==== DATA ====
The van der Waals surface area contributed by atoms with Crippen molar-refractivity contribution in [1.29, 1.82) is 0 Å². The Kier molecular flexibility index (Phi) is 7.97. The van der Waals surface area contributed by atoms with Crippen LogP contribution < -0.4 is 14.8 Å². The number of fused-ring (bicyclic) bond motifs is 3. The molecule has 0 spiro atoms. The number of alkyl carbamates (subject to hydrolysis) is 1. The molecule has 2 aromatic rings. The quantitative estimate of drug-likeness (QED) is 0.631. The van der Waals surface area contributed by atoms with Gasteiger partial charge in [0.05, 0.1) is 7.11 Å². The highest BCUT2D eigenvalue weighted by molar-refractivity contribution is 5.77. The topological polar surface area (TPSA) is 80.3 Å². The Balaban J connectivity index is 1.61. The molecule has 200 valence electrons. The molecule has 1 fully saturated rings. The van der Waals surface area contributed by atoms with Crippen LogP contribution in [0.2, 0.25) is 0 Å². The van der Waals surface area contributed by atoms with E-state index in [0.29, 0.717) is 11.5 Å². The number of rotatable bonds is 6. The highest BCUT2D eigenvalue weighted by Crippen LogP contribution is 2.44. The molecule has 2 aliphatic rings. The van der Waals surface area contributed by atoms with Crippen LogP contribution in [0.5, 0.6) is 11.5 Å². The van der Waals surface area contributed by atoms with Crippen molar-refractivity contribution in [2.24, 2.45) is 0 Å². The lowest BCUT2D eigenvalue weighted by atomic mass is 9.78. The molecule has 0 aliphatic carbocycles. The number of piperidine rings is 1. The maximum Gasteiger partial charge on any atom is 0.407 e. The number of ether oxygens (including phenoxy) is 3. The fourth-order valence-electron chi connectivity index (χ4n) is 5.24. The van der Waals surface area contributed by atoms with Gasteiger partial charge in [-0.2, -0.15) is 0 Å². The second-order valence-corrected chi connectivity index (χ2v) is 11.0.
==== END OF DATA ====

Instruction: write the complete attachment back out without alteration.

The van der Waals surface area contributed by atoms with Crippen molar-refractivity contribution in [1.29, 1.82) is 0 Å². The Kier molecular flexibility index (Phi) is 7.97. The van der Waals surface area contributed by atoms with Crippen LogP contribution < -0.4 is 14.8 Å². The number of fused-ring (bicyclic) bond motifs is 3. The molecule has 0 spiro atoms. The number of alkyl carbamates (subject to hydrolysis) is 1. The molecule has 2 aromatic rings. The quantitative estimate of drug-likeness (QED) is 0.631. The van der Waals surface area contributed by atoms with Gasteiger partial charge in [0.05, 0.1) is 7.11 Å². The highest BCUT2D eigenvalue weighted by molar-refractivity contribution is 5.77. The topological polar surface area (TPSA) is 80.3 Å². The Balaban J connectivity index is 1.61. The molecule has 200 valence electrons. The molecule has 1 fully saturated rings. The van der Waals surface area contributed by atoms with Crippen LogP contribution in [0.2, 0.25) is 0 Å². The van der Waals surface area contributed by atoms with E-state index in [0.29, 0.717) is 11.5 Å². The number of rotatable bonds is 6. The highest BCUT2D eigenvalue weighted by Crippen LogP contribution is 2.44. The molecule has 2 aliphatic rings. The van der Waals surface area contributed by atoms with Crippen LogP contribution in [0.5, 0.6) is 11.5 Å². The van der Waals surface area contributed by atoms with Crippen molar-refractivity contribution in [2.24, 2.45) is 0 Å². The lowest BCUT2D eigenvalue weighted by atomic mass is 9.78. The molecule has 0 aliphatic carbocycles. The number of piperidine rings is 1. The maximum Gasteiger partial charge on any atom is 0.407 e. The number of ether oxygens (including phenoxy) is 3. The fourth-order valence-electron chi connectivity index (χ4n) is 5.24. The van der Waals surface area contributed by atoms with Gasteiger partial charge in [-0.2, -0.15) is 0 Å². The second-order valence-corrected chi connectivity index (χ2v) is 11.0.